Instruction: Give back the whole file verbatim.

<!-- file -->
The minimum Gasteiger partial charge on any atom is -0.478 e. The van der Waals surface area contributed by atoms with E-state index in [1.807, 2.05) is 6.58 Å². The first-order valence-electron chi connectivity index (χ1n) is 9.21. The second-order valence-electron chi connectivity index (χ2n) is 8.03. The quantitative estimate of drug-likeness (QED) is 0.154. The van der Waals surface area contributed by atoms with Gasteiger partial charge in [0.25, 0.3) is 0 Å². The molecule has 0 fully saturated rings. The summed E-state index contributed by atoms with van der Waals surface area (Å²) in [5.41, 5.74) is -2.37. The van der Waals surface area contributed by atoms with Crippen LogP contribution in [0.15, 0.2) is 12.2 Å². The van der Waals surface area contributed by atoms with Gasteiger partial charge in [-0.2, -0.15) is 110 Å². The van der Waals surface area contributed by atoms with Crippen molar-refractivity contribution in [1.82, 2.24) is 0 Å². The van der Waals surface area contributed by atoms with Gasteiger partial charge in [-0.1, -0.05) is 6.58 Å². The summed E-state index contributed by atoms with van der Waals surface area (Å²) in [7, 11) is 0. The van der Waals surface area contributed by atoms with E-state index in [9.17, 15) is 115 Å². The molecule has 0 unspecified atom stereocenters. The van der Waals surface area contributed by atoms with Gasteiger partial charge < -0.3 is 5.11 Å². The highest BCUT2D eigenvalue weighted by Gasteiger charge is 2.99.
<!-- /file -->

The minimum Gasteiger partial charge on any atom is -0.478 e. The van der Waals surface area contributed by atoms with E-state index in [1.807, 2.05) is 6.58 Å². The first-order valence-electron chi connectivity index (χ1n) is 9.21. The second-order valence-electron chi connectivity index (χ2n) is 8.03. The quantitative estimate of drug-likeness (QED) is 0.154. The van der Waals surface area contributed by atoms with Gasteiger partial charge in [0.25, 0.3) is 0 Å². The molecule has 0 fully saturated rings. The summed E-state index contributed by atoms with van der Waals surface area (Å²) in [5.41, 5.74) is -2.37. The van der Waals surface area contributed by atoms with Crippen LogP contribution in [0.15, 0.2) is 12.2 Å². The van der Waals surface area contributed by atoms with Gasteiger partial charge in [-0.2, -0.15) is 110 Å². The van der Waals surface area contributed by atoms with Crippen molar-refractivity contribution in [1.82, 2.24) is 0 Å². The van der Waals surface area contributed by atoms with Gasteiger partial charge in [-0.1, -0.05) is 6.58 Å². The summed E-state index contributed by atoms with van der Waals surface area (Å²) in [7, 11) is 0. The van der Waals surface area contributed by atoms with E-state index in [9.17, 15) is 115 Å². The molecule has 0 unspecified atom stereocenters. The van der Waals surface area contributed by atoms with Gasteiger partial charge < -0.3 is 5.11 Å². The highest BCUT2D eigenvalue weighted by Gasteiger charge is 2.99.